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White House: Manafort Indictment Has Nothing to Do With Trump or Trump Campaign

© REUTERS / Jonathan ErnstWhite House Press Secretary Sarah Huckabee Sanders holds the daily briefing at the White House in Washington, U.S
White House Press Secretary Sarah Huckabee Sanders holds the daily briefing at the White House in Washington, U.S - Sputnik International
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White House press secretary Sarah Huckabee Sanders has responded to the announcement of the indictment of former Donald Trump presidential campaign chair Paul Manafort, saying that Manafort's indictment is totally unrelated to the campaign and to Trump himself.

"Today's announcement has nothing to do with the president, has nothing to do with the president's campaign or campaign activity," Sanders told reporters. "We've been saying from day one there's no evidence of Trump-Russia collusion, and nothing in the indictment today changes that at all."

Manafort was indicted on charges of money laundering and failing to register as a foreign agent in his capacity as a lobbyist working for pro-Russian former Ukrainian president Viktor Yanukovych from 2004 to 2010. Manafort would then go on to become Trump's campaign chief in the summer of 2016. Sanders denied that there was any greater significance.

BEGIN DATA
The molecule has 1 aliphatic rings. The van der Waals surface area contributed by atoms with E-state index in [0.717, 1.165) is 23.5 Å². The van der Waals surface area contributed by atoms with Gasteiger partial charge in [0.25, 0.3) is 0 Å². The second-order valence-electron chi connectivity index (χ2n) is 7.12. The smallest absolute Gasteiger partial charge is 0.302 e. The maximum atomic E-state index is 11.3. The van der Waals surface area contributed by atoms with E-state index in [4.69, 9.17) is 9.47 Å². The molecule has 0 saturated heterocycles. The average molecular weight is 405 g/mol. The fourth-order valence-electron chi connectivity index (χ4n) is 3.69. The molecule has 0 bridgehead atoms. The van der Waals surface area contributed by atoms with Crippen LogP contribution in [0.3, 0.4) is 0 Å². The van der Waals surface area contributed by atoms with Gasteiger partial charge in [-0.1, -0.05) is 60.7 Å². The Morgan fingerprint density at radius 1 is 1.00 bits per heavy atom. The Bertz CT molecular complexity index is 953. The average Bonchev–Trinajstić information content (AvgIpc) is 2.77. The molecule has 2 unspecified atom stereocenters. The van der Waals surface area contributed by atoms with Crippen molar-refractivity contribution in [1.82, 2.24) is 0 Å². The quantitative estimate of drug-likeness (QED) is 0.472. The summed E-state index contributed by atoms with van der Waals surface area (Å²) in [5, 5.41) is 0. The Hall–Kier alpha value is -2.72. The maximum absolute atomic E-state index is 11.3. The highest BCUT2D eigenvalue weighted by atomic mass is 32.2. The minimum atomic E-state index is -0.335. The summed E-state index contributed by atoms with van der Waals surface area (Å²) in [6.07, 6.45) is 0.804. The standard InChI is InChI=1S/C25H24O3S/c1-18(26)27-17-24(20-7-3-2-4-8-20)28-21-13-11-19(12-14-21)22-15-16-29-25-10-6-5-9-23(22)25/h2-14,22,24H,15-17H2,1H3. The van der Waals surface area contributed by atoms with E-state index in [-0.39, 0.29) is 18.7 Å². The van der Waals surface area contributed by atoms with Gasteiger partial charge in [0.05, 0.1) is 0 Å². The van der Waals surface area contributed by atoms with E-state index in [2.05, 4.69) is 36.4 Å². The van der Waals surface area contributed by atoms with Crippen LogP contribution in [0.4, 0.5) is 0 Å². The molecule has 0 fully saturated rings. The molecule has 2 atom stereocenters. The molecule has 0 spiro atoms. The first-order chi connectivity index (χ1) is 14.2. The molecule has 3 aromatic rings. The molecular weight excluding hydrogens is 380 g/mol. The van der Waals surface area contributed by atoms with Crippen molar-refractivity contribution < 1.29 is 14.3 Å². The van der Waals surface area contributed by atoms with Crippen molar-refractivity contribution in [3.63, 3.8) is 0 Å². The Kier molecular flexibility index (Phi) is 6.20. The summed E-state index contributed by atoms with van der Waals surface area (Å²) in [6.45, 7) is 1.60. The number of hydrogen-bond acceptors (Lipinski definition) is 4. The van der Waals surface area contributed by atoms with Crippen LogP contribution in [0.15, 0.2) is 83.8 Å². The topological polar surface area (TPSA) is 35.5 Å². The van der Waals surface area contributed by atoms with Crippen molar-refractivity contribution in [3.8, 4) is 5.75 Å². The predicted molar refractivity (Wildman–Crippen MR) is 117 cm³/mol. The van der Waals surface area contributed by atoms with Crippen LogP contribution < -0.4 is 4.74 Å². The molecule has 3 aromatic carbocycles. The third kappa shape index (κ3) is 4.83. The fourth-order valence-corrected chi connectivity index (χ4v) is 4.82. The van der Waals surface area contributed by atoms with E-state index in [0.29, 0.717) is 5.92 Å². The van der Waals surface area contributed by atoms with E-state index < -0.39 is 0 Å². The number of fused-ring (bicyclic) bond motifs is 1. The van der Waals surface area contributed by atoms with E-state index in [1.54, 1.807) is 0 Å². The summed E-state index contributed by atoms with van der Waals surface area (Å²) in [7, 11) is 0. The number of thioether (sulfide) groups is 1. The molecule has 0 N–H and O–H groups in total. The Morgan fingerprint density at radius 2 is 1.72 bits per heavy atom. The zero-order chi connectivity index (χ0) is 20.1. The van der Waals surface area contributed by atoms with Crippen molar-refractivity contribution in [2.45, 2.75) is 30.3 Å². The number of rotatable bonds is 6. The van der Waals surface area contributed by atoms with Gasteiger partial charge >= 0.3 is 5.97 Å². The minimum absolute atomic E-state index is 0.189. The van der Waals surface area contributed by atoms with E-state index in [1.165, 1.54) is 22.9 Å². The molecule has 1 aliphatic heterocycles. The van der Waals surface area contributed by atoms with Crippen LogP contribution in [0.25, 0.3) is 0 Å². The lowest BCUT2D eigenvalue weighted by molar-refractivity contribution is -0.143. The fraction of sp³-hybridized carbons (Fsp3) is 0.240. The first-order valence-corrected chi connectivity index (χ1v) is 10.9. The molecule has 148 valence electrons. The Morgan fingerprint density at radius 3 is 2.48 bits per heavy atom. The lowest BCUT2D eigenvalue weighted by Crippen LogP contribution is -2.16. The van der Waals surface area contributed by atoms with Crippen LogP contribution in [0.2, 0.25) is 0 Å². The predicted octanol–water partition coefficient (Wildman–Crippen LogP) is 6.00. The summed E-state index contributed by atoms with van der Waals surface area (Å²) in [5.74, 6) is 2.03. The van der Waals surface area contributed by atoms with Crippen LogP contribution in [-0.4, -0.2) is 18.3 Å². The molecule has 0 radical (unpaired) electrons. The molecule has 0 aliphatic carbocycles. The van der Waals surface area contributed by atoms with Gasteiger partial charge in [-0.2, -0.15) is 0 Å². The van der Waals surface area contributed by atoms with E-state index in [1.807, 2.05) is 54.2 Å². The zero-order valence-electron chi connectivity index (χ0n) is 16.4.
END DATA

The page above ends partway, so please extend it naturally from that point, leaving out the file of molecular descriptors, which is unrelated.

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All of the charges related to events that occurred before the Trump campaign had even started, Sanders said. Therefore, any wrongdoing on Manafort's part is unrelated to the president's campaign. Sanders added that Trump and Manafort haven't spoken in months, with their last known contact in February.

Sanders also distanced the White House from George Papadopalous, who served as a foreign policy adviser to Trump in 2016. Earlier in October, Papadopolous pleaded guilty to making false statements to FBI agents pertaining to Russian actors he had contacted or attempted to contact in his capacity as an adviser to the Trump campaign. 

Papadopolous, according to Sanders, was "a volunteer on the campaign and a volunteer member of an advisory council that met one time… [it] literally met one time." She added that any wrongdoing on Papadopolous' part was done on his own initiative.

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When asked about the campaign's vetting process, considering it had purposefully or inadvertently taken on individuals accused of wrongdoing, some connected with Russia, Sanders pointed out that, "These were seasoned operatives… that had worked on a number of campaigns," she said. That's why they were retained; Manafort in particular to "handle the delegate process," which he did, she said. 

On multiple occasions during the press briefing, Sanders stated that she believed the special counsel investigation of former FBI chief Robert Mueller into alleged connections between Moscow and the Trump campaign would wrap up soon.

She also said that the White House continued to cooperate with Mueller. When asked if she believed that Mueller had overstepped the boundaries of the special counsel investigation, she declined to comment.

Sanders added that there was no ongoing internal investigation of leaks and leakers in the White House.

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